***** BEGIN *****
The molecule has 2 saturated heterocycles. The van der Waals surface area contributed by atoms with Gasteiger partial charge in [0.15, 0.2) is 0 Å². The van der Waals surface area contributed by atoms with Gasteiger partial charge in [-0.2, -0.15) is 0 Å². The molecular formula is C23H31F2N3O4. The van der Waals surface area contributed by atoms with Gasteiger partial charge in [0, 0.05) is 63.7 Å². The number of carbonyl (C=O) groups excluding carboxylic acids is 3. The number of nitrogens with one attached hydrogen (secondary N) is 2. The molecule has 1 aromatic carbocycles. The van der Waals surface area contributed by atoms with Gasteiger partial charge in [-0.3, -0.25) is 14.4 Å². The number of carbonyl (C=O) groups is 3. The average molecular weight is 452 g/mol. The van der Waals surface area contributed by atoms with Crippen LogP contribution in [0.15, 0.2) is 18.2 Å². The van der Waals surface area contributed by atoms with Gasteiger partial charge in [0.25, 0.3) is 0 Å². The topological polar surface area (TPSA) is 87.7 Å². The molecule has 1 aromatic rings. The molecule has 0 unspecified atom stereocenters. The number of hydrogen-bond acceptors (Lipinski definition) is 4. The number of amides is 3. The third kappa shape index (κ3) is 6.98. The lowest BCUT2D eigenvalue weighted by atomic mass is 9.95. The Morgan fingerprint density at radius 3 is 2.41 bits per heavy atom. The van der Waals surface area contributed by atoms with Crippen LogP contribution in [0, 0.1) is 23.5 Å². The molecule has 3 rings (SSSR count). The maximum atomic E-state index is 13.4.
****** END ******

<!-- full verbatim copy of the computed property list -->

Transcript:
The molecule has 2 saturated heterocycles. The van der Waals surface area contributed by atoms with Gasteiger partial charge in [0.15, 0.2) is 0 Å². The van der Waals surface area contributed by atoms with Gasteiger partial charge in [-0.2, -0.15) is 0 Å². The molecular formula is C23H31F2N3O4. The van der Waals surface area contributed by atoms with Gasteiger partial charge in [0, 0.05) is 63.7 Å². The number of carbonyl (C=O) groups excluding carboxylic acids is 3. The number of nitrogens with one attached hydrogen (secondary N) is 2. The molecule has 1 aromatic carbocycles. The van der Waals surface area contributed by atoms with Gasteiger partial charge in [-0.3, -0.25) is 14.4 Å². The number of carbonyl (C=O) groups is 3. The average molecular weight is 452 g/mol. The van der Waals surface area contributed by atoms with Crippen LogP contribution in [0.15, 0.2) is 18.2 Å². The van der Waals surface area contributed by atoms with Gasteiger partial charge in [0.25, 0.3) is 0 Å². The topological polar surface area (TPSA) is 87.7 Å². The molecule has 1 aromatic rings. The molecule has 0 unspecified atom stereocenters. The number of hydrogen-bond acceptors (Lipinski definition) is 4. The number of amides is 3. The third kappa shape index (κ3) is 6.98. The lowest BCUT2D eigenvalue weighted by atomic mass is 9.95. The Morgan fingerprint density at radius 3 is 2.41 bits per heavy atom. The van der Waals surface area contributed by atoms with Crippen LogP contribution in [0, 0.1) is 23.5 Å². The molecule has 3 rings (SSSR count). The maximum atomic E-state index is 13.4.